It’s a funny thing, being really obsessive about fact-checking and following leads. For example, most people who were reviewing a list of donors to a campaign would not take the time to verify that those PACs were properly formed.
Let me back up a tiny bit, however, and lay out the groundrules for forming a PAC and contributing to a candidate. First, Arkansas Code Annotated 7-6-215 states, in pertinent part:
(a) (1) (A) To qualify as an approved political action committee, the political action committee shall register with the Secretary of State within fifteen (15) days after accepting contributions during a calendar year that exceed five hundred dollars ($500) in the aggregate.
(a) (1) (C) Registration shall be on forms provided by the Secretary of State, and the contents therein shall be verified by an affidavit of an officer of the political action committee.
(a) (3) (A) The political action committee shall designate a resident agent who shall be an individual who resides in this state.
(a) (3) (B) No contribution shall be accepted from a political action committee and no expenditure shall be made by a political action committee that has not registered and does not have a resident agent.
(b) The registration form of an approved political action committee shall contain the following information:
(b) (3) The full name and street address, city, state, and zip code of each financial institution the political action committee uses for purposes of receiving contributions or making expenditures within this state;
(b) (4) A written acceptance of designation as a resident agent;
(c) (1) When a committee makes a change to any information required in subsection (b) of this section, an amendment shall be filed within ten (10) days to reflect the change.
(c) (2) A committee failing to file an amendment shall be subject to a late filing fee of ten dollars ($10.00) for each day the change is not filed.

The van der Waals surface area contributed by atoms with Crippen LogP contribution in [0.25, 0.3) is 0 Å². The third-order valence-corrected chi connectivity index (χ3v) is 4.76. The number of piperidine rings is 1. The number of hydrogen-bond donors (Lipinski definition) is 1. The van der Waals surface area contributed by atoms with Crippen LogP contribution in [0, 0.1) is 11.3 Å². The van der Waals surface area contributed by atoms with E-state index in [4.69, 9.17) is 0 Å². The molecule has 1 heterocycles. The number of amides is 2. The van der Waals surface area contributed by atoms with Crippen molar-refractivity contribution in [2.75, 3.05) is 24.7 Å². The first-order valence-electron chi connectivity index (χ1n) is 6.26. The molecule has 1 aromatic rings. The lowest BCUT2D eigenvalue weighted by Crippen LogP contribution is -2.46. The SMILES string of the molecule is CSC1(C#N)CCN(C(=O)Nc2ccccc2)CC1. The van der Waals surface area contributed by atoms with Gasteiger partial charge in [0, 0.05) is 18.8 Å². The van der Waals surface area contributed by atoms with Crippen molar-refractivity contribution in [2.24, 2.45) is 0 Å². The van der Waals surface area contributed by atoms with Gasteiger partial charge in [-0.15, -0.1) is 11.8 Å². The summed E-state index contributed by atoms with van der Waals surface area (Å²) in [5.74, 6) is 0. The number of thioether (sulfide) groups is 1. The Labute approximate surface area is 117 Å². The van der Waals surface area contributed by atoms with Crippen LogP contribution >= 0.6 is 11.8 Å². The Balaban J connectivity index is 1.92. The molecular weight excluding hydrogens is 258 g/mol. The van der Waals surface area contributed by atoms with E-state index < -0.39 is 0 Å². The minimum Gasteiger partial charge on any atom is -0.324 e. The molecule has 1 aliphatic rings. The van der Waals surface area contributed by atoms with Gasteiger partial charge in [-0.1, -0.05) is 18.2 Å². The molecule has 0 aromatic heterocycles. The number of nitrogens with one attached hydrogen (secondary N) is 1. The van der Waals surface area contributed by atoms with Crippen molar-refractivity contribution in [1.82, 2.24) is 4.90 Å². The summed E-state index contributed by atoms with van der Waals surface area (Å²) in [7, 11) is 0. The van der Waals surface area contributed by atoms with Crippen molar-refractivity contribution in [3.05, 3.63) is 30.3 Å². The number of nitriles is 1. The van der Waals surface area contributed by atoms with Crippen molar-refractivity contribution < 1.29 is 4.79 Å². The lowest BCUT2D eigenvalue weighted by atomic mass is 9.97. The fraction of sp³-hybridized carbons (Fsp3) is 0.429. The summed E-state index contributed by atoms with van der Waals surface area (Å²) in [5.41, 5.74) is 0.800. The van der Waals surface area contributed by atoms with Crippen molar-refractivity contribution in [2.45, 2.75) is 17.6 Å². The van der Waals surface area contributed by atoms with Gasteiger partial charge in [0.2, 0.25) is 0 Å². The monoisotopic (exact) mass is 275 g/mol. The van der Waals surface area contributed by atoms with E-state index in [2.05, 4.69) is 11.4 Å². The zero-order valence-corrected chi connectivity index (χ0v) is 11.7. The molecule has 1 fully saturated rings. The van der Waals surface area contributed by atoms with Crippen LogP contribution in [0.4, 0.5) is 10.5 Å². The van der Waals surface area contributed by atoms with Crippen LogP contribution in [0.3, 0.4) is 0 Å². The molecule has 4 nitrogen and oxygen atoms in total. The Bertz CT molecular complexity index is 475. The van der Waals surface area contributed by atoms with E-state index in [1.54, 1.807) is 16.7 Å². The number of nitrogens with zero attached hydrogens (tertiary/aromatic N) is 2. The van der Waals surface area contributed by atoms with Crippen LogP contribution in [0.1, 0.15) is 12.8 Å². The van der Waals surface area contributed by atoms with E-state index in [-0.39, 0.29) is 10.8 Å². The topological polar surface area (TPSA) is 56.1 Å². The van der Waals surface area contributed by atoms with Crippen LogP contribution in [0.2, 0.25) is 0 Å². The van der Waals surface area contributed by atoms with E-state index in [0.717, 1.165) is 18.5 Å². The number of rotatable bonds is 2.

There’s a lot of stuff to unpack in there, but the gist of it is this: before a PAC can accept donations and before it can contribute to any candidate, it must file paperwork with the Secretary of State’s office, and that paperwork must include the name of a “resident agent.” I bolded the word “shall” throughout that blockquote to illustrate the mandatory nature of all of these provisions. (For purposes of statutory construction, “shall” is an auxiliary verb used before an infinitive verb to show a requirement or obligation that is mandatory.)
Arkansas Code Annotated § 7-6-203 delineates the rules about contribution limits, one of which is this:
(e) (1) It shall be unlawful for any candidate for any public office or any person acting in the candidate’s behalf to accept any contribution from a prohibited political action committee for any election.
(e) (2) It shall be unlawful for any prohibited political action committee to make a contribution to a candidate for public office in an election.
Just what is a “prohibited political action committee?” Well, according to § 7-6-201, it is:
(15) (A) “Prohibited political action committee” means any person that receives contributions from one (1) or more persons in order to make contributions to candidates but that does not meet the requirements of an approved political action committee.
That is to say, any political action committee that has not satisfied section 215 is, by default, a “prohibited political action committee.”
Which — finally — brings us to my point for writing all of that. It seems that both the Arkansas Federation of Republican Women and the Twin Lakes Republican Women filed incomplete registrations.
It also seems that they both gave money to Mark Martin’s campaign for Secretary of State.
I contacted the Secretary of State’s office regarding Twin Lakes yesterday (I only found the other one this morning) and was told:
As previously stated, we are a repository for the PAC registrations, and only require that committee officer’s signature is present and the document is notarized. If a filer omits information, an amendment would need to be filed. We will be happy to contact Twin Lakes Republican Women and advise them that we have been notified of the absence of a registered agent and an amendment should be filed; however, with the exception of the signature and notarization, we do not review the information filed.
They also informed me that they had contacted the Ethics Commission to figure out the actual procedures that needed to be followed in a situation like this.
Now, just for the record, I am not implying that Mark Martin had any reason to know that the PACs were not properly formed. I am saying, however, that the law governing such things is very clear; at the time Martin accepted the donations, the donations were made in violation of the statute and received in violation of the statute. Just like with the Springdale business license and the filing of an incorrect monthly report, if Martin is so hell-bent on making sure Pat O’Brien crosses every T and dots every I, and if Martin is ready to cry “foul” over what he (incorrectly) considers a violation of federal law, then he should be held to the same standards.
That being the case, it would be nice if Martin would do the proper thing and return the contributions to the PACs in question. I wouldn’t hold my breath on that, though.